At the end of this section, I have come to the conclusion that there is an epidemic of people being so shallow, superficial, and sexist that they are seriously harming the people around them, and we need a widespread movement to combat sexism.

Luckily, there is already a widespread movement to combat sexism underway. It’s called feminism. Transgenderism reinforces sexism, making it an ideology that harms the very people it purports to help.

These first two chapters really do confirm what I always say about transgenderism—that people are modifying their bodies in order to match their bodies to their degree of masculininity/femininity or their personalities, and that there is sexism underlying this whole thing. I always maintain that anyone, male or female, can have any personality or degree of masculinity/femininity and that this is okay and doesn’t need to be fixed. Because anyone can have any personality, there is no such thing as a personality not matching one’s body.

There are transgender people who comment here who tell me that transgenderism is not about matching your body to your degree of masculinity/femininity, and that it’s more along the lines of correcting an inborn neurological disorder. It’s not that they are trying to fix a mismatch between their body and their social gender role, is what they explain, it’s that they have an inborn gender identity that persists no matter what and isn’t rooted in social causes like notions of masculinity/femininity or sexism. So I really gotta ask, if transgenderism is simply about correcting an inborn neurological disorder and is not about trying to fit into social ideas of masculinity/femininity, why have a group of three gender experts, at least one of whom is actually trans, written a book in which they guide young people to discover their gender by considering their degree of masculinity/femininity, their personality, and sexism, if transgenderism is not about these things? If transgenderism is about correcting a neurological disorder, why isn’t that what they talk about here?

When you listen carefully to what gender experts and transgender activists actually say about transition, the majority of them make it quite obvious that this is about “fixing” people who are gender nonconforming so that they fit better into social ideas of what men and women are, by turning feminine men into “women” and by turning masculine women into “men.” The reason I keep believing this is because they keep saying it. And what I’m going to keep saying, until forever and ever, is that “fixing” feminine men and masculine women is sexism and homophobia.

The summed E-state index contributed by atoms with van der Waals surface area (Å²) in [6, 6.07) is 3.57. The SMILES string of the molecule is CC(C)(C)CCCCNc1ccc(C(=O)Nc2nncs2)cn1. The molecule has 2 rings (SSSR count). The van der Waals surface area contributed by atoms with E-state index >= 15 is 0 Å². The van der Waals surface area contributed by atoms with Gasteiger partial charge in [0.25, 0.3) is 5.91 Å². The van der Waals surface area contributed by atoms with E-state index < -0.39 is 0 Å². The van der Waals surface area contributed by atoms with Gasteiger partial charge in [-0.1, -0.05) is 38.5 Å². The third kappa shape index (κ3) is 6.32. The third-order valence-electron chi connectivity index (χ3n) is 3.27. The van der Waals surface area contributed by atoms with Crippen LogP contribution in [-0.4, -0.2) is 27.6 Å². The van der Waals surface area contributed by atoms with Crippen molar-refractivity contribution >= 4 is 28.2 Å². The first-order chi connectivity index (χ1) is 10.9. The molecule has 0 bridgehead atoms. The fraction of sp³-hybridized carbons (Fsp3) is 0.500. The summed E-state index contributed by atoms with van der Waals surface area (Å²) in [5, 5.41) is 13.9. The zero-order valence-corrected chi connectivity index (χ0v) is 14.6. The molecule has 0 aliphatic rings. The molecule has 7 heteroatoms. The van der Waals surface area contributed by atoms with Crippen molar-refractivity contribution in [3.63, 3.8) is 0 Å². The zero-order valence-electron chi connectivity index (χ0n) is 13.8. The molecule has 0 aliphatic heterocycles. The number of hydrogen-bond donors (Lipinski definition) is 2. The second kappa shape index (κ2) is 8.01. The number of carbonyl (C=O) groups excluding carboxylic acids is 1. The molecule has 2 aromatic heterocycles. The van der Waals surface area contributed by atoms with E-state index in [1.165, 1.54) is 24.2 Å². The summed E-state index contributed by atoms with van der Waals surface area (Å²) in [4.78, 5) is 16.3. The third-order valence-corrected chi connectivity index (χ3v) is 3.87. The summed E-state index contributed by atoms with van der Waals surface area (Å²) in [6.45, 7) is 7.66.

Identifying as something versus identifying what you are

Let’s talk about the difference between identifying as something and identifying what you actually are, because transgenderists like to think that it’s totally legit for anyone to identify as anything and they also think that everyone constructs identities for themselves. Nope!

I don’t “identify as” a woman or a lesbian, I just am a woman and a lesbian. I did not construct an identity of myself as a woman out of a desire to be one, I just know that I am one because I know what a woman is (an adult human female) and I am an adult human female. Before I was an adult, I was a female child, also called a girl. This is not because I had an “identity” as a girl, it’s because I was a girl.

Sometimes I want to ask transgenderists if they even believe in material reality. Do you know that there is a physical world that exists outside of our imaginations and that there are things in it that we can touch and see and measure and observe and study?

Humans come in two sexes, male and female, and that’s how we reproduce. Male refers to the sex that produces the smaller gametes, which in humans are called sperm, and female refers to the sex that produces the larger gametes, which in humans are called ova. This is something that we can observe about human beings because we exist in material reality. If you choose not to believe the facts that are right in front of you, then that is just denial and/or lying.

When I call myself a woman, that’s because I am of the sex that produces ova, and no, I haven’t cut myself open to see if there are ova in there, I just know there are because the only reason I could have been born with a vagina that began to pass blood at puberty is because I have ova and a uterus inside my body. That’s the only way that could happen.

Transgenderists will claim that so-called “TERFs” have created an identity out of our biology and that it threatens our identity when others identify outside their biology. No, it doesn’t, because we haven’t created “identities” out of our biology, we are just naming our biology. It is just there. It’s not an identity, it’s a reality. Saying “I’m a woman” is naming the reality that I have a female body. Nothing that transgenderists do or say can threaten to change the fact that I am female. My body is not an idea or a feeling, it is something real and no idea or feeling can change that.